WOODFORD FITCH AXTON
Woodford Fitch Axton, President of the Axton-Fisher Tobacco Company, was one of the foremost tobacco manufacturers in Kentucky, and a member of that select company of enterprising and successful business men whose activities have been no small factor in the commercial growth of Louisville. He was born February 6, 1872, in Ohio County, Kentucky, and his parents, Isaac H. and Lois (Tracy) Axton, were also natives of the Blue Grass State. His mother was born in Louisville and his father in Breckinridge County. For several years Isaac H. Axton engaged in farming in Ohio County, and in later life was in the mercantile business in Owensboro, in which city he was residing at the time of his death. The mother is also deceased. They were the parents of the following children: Edwin D., Isaac Tracy, Robert L., Woodford F. and Mrs. Mary Vaughn Axton. These children have made their home in Louisville, while two daughters, Mrs. Chester Bishop and Miss Annie Lois Axton have made their home in Winchester, Kentucky.
Woodford F. Axton received his early schooling in Ohio County, and later attended the public schools of Owensboro. He began his business career in the employ of a wholesale grocery house of that city, later becoming the firm’s traveling representative. Coming to Louisville he accepted a position as salesman with the Ouerbacker-Gilmore Grocery Company. He was successful as a salesman and had no difficulty in forming a connection when he sought a change. In 1895 he accepted a position with the F. Smith & Sons Grocery Company, of St. Louis, remaining with them until 1899, when he began business for himself. He established a tobacco business in Owensboro, Kentucky, beginning on a modest scale. In 1902 he removed his business to Louisville. In that city the business was incorporated under the name of the Axton-Fisher Tobacco Company, which still continues under that name. He was continuously, from the incorporation of the Company, its executive head and his brother, Edwin D. Axton, was secretary and treasurer. The Company operates a model plant at 811 South Twentieth Street, where many people are employed. They are nationally known as manufacturers of the famous "Twenty-Grand” and "Clown” cigarettes; "Spud” mentholated cigarettes and "Old Hillside” smoking tobacco and "White Mule” twist chewing tobacco. They originated these brands and have marketed them for years. The more famous of their products are the three brands of cigarettes herein mentioned. The "Spud” cigarette was the first popular mentholated cigarette to come to public notice, and its popularity was assured from the beginning. This cigarette is impregnated with menthol under a patented process that produces a cigarette exactly like other cigarettes in appearance, but is cooling to the throat. The Axton-Fisher Company has enjoyed a remarkable growth from its inception over forty years ago and occupies a strong and prominent position among Louisville’s strong and ably managed industrial institutions.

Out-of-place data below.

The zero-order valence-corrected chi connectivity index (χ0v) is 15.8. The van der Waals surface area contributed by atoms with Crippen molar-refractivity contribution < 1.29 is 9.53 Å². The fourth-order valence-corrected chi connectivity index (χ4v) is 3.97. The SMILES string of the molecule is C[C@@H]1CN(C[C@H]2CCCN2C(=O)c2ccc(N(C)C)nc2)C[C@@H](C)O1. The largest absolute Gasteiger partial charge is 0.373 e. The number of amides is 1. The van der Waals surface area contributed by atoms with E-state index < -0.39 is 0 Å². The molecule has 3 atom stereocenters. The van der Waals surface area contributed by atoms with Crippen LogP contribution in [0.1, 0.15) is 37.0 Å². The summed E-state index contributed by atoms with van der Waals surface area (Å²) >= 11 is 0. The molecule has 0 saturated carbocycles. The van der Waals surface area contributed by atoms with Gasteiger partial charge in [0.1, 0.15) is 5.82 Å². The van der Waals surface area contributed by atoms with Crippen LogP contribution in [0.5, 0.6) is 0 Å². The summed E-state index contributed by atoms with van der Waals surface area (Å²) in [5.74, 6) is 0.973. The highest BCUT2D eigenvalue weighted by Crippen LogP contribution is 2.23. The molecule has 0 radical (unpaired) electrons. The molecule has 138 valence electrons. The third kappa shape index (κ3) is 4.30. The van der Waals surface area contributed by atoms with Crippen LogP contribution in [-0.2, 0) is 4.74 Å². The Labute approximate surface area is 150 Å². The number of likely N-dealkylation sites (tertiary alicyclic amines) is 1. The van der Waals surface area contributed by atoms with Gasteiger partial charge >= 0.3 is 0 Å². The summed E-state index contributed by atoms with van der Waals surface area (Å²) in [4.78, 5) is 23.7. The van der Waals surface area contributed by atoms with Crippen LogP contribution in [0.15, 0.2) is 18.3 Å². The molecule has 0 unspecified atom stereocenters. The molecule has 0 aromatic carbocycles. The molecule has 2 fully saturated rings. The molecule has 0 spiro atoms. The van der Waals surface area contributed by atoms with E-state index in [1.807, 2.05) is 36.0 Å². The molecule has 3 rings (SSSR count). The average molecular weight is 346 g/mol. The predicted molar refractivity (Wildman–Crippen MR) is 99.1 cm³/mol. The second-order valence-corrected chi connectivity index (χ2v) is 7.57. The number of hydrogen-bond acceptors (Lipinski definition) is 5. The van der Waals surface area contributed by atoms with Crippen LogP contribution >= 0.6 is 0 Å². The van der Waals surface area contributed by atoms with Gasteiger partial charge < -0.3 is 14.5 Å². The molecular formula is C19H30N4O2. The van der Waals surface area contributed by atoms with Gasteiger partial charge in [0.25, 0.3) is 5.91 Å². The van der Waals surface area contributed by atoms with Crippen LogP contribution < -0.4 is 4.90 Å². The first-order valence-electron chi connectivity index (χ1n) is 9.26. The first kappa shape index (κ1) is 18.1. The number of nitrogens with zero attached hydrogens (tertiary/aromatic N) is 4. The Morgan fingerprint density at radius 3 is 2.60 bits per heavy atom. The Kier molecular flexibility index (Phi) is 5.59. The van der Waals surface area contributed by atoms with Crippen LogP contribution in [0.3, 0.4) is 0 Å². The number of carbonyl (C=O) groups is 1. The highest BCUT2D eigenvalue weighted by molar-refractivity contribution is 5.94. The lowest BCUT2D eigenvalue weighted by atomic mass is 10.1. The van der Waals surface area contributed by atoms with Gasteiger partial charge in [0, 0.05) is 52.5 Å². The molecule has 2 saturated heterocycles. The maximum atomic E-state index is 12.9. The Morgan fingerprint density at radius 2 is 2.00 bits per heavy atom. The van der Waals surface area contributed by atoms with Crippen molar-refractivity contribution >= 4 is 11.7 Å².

In 1900, Mr. Axton married Miss Cinderella D. Whittinghill, of Bowling Green, Kentucky, a daughter of David Whittinghill. Mrs. Axton preceded her husband in death, the end coming to her in 1901. The couple were the parents of one child who is also deceased. Mr. Axton was a consistent member of the Methodist Church throughout his life. In politics he was a Republican, but in 1912 supported the Progressive Ticket headed by Theodore Roosevelt and the following year was the candidate of that party for mayor of Louisville. A student of issues and conditions he was never the blind follower of any political doctrine, but in national and state affairs he invariably followed the fortunes of the Republican party. He was a member of the Audubon Country Club, and as an additional form of relaxation he sought the change to be found in managing a six hundred acre river bottom farm in Oldham County. On this estate he erected and maintained a beautiful home. The farm was operated under his direction and was largely devoted to fruit growing. The general improvement Mr. Axton made in this property resulted in it becoming one of the most attractive country places in that section of the state. Mr. Axton was a member of the Masonic Fraternity, being a Knights Templar and a Shriner. He was also a member of the Independent Order of Odd Fellows and the Benevolent and Protective Order of Elks.
Surrounded by family, friends and fraternal brothers, death came to Mr. Axton April 4, 1935, at his home in Oldham County, Kentucky. He was a fine type of the virile American business man, ready to meet the emergencies of life with confidence, poise and courage and it can be truly said that his success was due to his own efforts.
Source: A Sesqui-Centennial History of Kentucky; by Frederick A. Wallis. Published 1945.